Mailing list guidelines
Mailing List Guidelines
Before Posting to the List
There are a number of ways you can find help within your system. If you don't find the answer there, try to look into the list archives before posting a question. This is a high volume list and chances are that someone has already had the same problem you are now trying to fix. See Useful Resources below for a list of places to try. Refer to this presentation on mail etiquette that you should follow.
If You Still Can't Find an Answer
If you don't find a suitable answer for your question in the resources described below, then writing to the list is a good idea. These guidelines were written to make sure your message gets the attention it needs to be read and answered. You may also find useful to look at Charles Curley's netiquette guide .
No HTML Mail, Please
Set your mailer to send only plain text messages to the list (How? ). Why? HTML is designed for web pages, not emails, and uses a lot more bandwidth. Many list members actually block HTML because it is used for malicious code. (see "7 reasons why HTML e-mail is EVIL! ")
Starting a New Subject
When you send in a new topic, do not start by replying to an existing message, but rather, start a new message to "firstname.lastname@example.org". This keeps messages organized by thread, for people who like to use threads (on high-volume mailing lists like this one, threads can be a great convenience).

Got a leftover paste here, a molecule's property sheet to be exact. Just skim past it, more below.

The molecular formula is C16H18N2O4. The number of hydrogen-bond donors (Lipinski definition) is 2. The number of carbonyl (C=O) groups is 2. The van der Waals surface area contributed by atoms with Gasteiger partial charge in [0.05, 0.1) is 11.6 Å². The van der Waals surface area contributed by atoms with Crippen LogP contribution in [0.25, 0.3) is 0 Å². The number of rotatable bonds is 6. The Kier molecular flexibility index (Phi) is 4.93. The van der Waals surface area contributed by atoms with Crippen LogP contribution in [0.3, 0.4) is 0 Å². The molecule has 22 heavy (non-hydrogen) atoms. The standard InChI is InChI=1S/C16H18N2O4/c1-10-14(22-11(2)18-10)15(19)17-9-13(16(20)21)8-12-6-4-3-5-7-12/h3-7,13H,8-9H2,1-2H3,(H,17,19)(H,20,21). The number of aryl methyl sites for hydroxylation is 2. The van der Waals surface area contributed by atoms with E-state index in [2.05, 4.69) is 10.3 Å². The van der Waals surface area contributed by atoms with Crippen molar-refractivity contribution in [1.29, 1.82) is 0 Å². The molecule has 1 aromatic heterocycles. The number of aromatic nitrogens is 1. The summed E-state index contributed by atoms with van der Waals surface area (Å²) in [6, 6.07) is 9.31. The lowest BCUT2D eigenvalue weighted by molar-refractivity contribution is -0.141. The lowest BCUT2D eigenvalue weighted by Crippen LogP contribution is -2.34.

Write a Good Subject Line
Make a subject line that clearly tells us what you need. This is a point that can't be overemphasized. Try "Can't get past partitioning on F9" instead of "Argg - help me!!!" Why? So that people with certain skills, looking for someone to help, will notice your message. That helps you get help from the right people quickly.
On a high volume list like this, many people just skim through the subject lines and only read the messages that catch their interest. So, by creating a good subject line, you increase the chances that your message is actually going to be read and eventually answered.
If You Are Replying to a Message
Make sure we can tell what you are replying to. Place each part of your reply after the text it addresses (i.e., NO Top-Posting, please see "Wikipedia - Top Posting" and links therein for more on this). Most mail readers automatically put a '>' character in front of each replied-to line. It gives a conversational flow to the text, and people know what you're replying to. Trim irrelevant material. It makes it easier to read your reply and helps the reader to stay on subject.
Let Us Know When Your Question is Answered
When you get a solution to your question (or find it yourself after posting to the list), reply to your original e-mail describing what solved your problem, adding a [SOLVED] to the end of the subject line. This will let people know that you don't need help any more with this and can look for other posts to help. Also, it makes a search in the archives easier when someone has a related problem in the future.
Be courteous and polite to fellow members in the list. Never swear or be rude to anyone.
To unsubscribe from the list you can visit the Fedora Mail List web page
Avoid long signatures and disclaimers